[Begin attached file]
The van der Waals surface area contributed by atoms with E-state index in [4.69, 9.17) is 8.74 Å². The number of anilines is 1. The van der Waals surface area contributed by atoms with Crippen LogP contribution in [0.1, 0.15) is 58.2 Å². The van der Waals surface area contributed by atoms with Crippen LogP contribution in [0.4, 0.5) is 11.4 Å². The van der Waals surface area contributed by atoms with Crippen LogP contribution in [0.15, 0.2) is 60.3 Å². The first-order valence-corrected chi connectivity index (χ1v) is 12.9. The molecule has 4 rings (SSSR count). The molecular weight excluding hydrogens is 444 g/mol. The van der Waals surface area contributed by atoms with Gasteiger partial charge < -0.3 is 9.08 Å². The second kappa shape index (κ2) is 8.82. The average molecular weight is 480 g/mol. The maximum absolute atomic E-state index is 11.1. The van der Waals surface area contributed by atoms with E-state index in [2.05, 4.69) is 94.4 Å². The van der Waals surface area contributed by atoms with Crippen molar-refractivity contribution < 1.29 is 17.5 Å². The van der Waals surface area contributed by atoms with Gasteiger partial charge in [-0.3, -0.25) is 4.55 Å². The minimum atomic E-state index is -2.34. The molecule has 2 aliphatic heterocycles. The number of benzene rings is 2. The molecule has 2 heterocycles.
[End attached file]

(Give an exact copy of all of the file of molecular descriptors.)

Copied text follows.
The van der Waals surface area contributed by atoms with E-state index in [4.69, 9.17) is 8.74 Å². The number of anilines is 1. The van der Waals surface area contributed by atoms with Crippen LogP contribution in [0.1, 0.15) is 58.2 Å². The van der Waals surface area contributed by atoms with Crippen LogP contribution in [0.4, 0.5) is 11.4 Å². The van der Waals surface area contributed by atoms with Crippen LogP contribution in [0.15, 0.2) is 60.3 Å². The first-order valence-corrected chi connectivity index (χ1v) is 12.9. The molecule has 4 rings (SSSR count). The molecular weight excluding hydrogens is 444 g/mol. The van der Waals surface area contributed by atoms with Gasteiger partial charge < -0.3 is 9.08 Å². The second kappa shape index (κ2) is 8.82. The average molecular weight is 480 g/mol. The maximum absolute atomic E-state index is 11.1. The van der Waals surface area contributed by atoms with E-state index in [2.05, 4.69) is 94.4 Å². The van der Waals surface area contributed by atoms with Crippen molar-refractivity contribution < 1.29 is 17.5 Å². The van der Waals surface area contributed by atoms with Gasteiger partial charge in [-0.3, -0.25) is 4.55 Å². The minimum atomic E-state index is -2.34. The molecule has 2 aliphatic heterocycles. The number of benzene rings is 2. The molecule has 2 heterocycles.